By Raïssa Robles
Today, as a planeload of congressmen and journalists fly to the Philippine-owned Pag-Asa Island, tension is at an all time high in the South China Sea.
I just hope no other plane tries to buzz this party whose only equipment on board are cameras and digital recorders.
South China Sea is among the most heavily militarized areas in Asia. China, Taiwan, Vietnam, Malaysia and the Philippines all have military installations there. In 1998, the South China Morning Post correspondent Greg Torode said there were over 5,000 military personnel stationed there by their various countries.
There no fresh updates on these figures. But we can safely assume there are more soldiers there now with deadlier equipment. By next week, we will be adding to the deadly build-up by stationing over there a 378-foot Hamilton-class cutter, BRP Gregorio del Pilar.
Because of this, I would like to share with you all a recent piece that former Philippine President Fidel Ramos wrote on the South China Sea dispute in the hope that it will help in the ongoing debates and lower tension in the area.
Ramos’ piece also appeared in the South China Morning Post yesterday.
Turn disputes over Spratlys from powder keg into basis for Pax Asia-Pacifica
The South China Sea must be demilitarized to avoid conflict
July 19, 2011
By Fidel V. Ramos
One of the main sources of tension in Asia today is the Spratly Islands in the South China Sea, where the Philippines, Vietnam, China and others have conflicting claims.
In Chinese media reports, the heightened “unfriendliness” in the region has allegedly arisen from “bad rumours and speculation” on the part of Filipino commentators. But the reality is starker: intrusions by Chinese aircraft into Filipino airspace in May; Chinese patrol boats cruising in March in the Recto (Reed) Bank, west of the Filipino island of Palawan; and, most serious of all, a Chinese missile frigate firing at Filipino fishing boats in February near Palawan’s Quirino atoll.
Armed conflict, of course, will be in no one’s interest. But the risk posed by these disputes is growing, because China’s relations with both the Philippines and Vietnam are at their lowest point in decades.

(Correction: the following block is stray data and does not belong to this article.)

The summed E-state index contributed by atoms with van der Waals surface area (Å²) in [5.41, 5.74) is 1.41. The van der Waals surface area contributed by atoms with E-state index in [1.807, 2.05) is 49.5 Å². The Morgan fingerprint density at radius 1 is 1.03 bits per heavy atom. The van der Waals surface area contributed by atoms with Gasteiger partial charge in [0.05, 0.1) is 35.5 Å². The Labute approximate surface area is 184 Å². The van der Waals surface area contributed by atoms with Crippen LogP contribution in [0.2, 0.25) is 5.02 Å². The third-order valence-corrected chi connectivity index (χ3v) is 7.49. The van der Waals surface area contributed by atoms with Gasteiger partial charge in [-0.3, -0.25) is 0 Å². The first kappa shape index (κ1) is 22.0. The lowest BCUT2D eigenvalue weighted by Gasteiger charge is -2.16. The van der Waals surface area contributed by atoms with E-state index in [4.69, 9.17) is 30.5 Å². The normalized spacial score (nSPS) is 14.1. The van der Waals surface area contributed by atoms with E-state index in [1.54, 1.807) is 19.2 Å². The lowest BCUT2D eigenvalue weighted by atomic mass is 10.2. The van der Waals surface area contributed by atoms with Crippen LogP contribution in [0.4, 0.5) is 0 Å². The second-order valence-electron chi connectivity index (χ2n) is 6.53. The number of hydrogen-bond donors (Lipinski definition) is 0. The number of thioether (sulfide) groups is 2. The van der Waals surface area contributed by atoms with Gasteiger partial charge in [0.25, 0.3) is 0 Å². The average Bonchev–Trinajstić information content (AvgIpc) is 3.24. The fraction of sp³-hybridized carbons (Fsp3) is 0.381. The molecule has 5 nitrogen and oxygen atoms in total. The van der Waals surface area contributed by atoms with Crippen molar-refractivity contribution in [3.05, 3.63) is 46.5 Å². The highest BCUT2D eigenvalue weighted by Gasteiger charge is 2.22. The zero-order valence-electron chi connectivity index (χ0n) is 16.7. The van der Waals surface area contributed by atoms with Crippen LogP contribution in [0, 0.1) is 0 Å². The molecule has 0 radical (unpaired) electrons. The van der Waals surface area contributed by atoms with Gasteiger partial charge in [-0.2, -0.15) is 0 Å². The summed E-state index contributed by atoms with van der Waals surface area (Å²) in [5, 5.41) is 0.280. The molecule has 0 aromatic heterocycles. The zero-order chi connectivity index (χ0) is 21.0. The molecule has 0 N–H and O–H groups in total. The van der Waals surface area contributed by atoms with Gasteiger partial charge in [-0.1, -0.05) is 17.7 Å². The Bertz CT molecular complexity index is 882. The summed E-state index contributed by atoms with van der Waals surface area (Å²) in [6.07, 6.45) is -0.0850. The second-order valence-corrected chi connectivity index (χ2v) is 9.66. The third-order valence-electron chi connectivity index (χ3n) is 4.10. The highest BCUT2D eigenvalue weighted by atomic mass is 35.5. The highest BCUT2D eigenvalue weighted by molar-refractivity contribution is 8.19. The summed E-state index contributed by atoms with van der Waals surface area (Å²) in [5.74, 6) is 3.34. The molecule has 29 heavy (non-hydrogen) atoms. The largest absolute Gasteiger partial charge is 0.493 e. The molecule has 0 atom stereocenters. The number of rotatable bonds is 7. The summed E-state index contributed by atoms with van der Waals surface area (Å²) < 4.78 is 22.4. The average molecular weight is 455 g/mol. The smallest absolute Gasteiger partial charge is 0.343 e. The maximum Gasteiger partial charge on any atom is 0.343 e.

Last June, I gave the keynote speech at the celebrations marking the 36th anniversary of the establishment of Sino-Philippine diplomatic relations in the presence of 5,000 of my countrymen and a smattering of Chinese officials. Yet on that same day, the headlines in Chinese papers were blasting the Philippines for its historic claim to ownership of the Spratly Islands.
Of course, the governments of both countries recognise the need to maintain the stability and co-operation that have made East Asia the world’s fastest growing region. The same is true of Vietnam’s government and that of the United States. But there is no institutionalised means to discuss and resolve the dispute.
Now is the time for China, the Philippines, Vietnam, other claimants and the US to take action to begin to lower these tensions. What is needed, above all, is a covenant among the leaders of Asia-Pacific that will make peaceful dispute resolution binding on all stakeholders, big or small. Only such a pledge can provide the certainty investors will need if the Spratly resources are to be developed.
Certainly, China’s leaders talk as if this is their goal. In April, at this year’s Boao Forum in Hainan , President Hu Jintao asserted: “Peace and development remain the overriding themes of the times … China will always be a good neighbour, good friend and good partner of other Asian countries.”
It is past time to make those sentiments a reality. Asia’s governments must also begin to adhere to a far more expansive idea of open regionalism, which means that countries like India should have a voice in Asia-Pacific affairs, and they must respect the Asian interests of countries beyond the region. The US, for example, should be made welcome to participate – or continue to participate – in peacekeeping and security co-operation.
But how is Asia to reach consensus on this point? Ever since 1994, I have proposed to leaders of the Association of Southeast Asian Nations that the Spratlys be demilitarised as a first step towards building trust. The UN Convention on the Law of the Sea and associated international commitments must become the basis for productive dialogue leading to binding covenants. Joint exploration and development of the resources in the archipelago could then begin.
More broadly, the urgent task for Asian statesmen over the next five to 10 years will be to replace the region’s Pax Americana that has guaranteed regional stability for decades with a more comprehensive Pax Asia-Pacifica that is built on inclusiveness and burden-sharing. But such an Asia-Pacific peace will be durable only if it is based on a balance of mutual benefits rather than on the balance of power.
Clearly, this concept implies burden-sharing by all Asia-Pacific countries to ensure the region’s harmony and security. Pax Asia-Pacifica’s institutions will need to be built, as Europe’s peace was built after the second world war, on strong, co-operative undertakings among the most powerful countries and regional blocs – the US, China, Japan, India, South Korea, Russia, and the 10 member states of Asean.
The region’s economic growth and progress require that we Asians contain our rivalries and avoid the arms races that, unfortunately, now seem to be under way.